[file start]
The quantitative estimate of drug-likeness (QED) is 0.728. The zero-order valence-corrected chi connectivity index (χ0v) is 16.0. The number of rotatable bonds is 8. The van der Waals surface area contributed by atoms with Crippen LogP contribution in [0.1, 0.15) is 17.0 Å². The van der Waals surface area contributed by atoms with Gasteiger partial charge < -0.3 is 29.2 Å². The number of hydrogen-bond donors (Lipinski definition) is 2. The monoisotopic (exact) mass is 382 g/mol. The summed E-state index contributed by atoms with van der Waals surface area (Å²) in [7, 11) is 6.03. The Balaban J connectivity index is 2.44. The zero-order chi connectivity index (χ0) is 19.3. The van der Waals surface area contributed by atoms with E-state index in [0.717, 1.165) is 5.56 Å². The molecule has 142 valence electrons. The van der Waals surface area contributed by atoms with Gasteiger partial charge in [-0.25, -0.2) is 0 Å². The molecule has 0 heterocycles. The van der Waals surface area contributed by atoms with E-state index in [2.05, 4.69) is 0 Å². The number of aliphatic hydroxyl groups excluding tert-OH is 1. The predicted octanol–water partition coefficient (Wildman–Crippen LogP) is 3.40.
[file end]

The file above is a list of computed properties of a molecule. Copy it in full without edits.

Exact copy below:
The quantitative estimate of drug-likeness (QED) is 0.728. The zero-order valence-corrected chi connectivity index (χ0v) is 16.0. The number of rotatable bonds is 8. The van der Waals surface area contributed by atoms with Crippen LogP contribution in [0.1, 0.15) is 17.0 Å². The van der Waals surface area contributed by atoms with Gasteiger partial charge < -0.3 is 29.2 Å². The number of hydrogen-bond donors (Lipinski definition) is 2. The monoisotopic (exact) mass is 382 g/mol. The summed E-state index contributed by atoms with van der Waals surface area (Å²) in [7, 11) is 6.03. The Balaban J connectivity index is 2.44. The zero-order chi connectivity index (χ0) is 19.3. The van der Waals surface area contributed by atoms with E-state index in [0.717, 1.165) is 5.56 Å². The molecule has 142 valence electrons. The van der Waals surface area contributed by atoms with Gasteiger partial charge in [-0.25, -0.2) is 0 Å². The molecule has 0 heterocycles. The van der Waals surface area contributed by atoms with E-state index in [2.05, 4.69) is 0 Å². The number of aliphatic hydroxyl groups excluding tert-OH is 1. The predicted octanol–water partition coefficient (Wildman–Crippen LogP) is 3.40.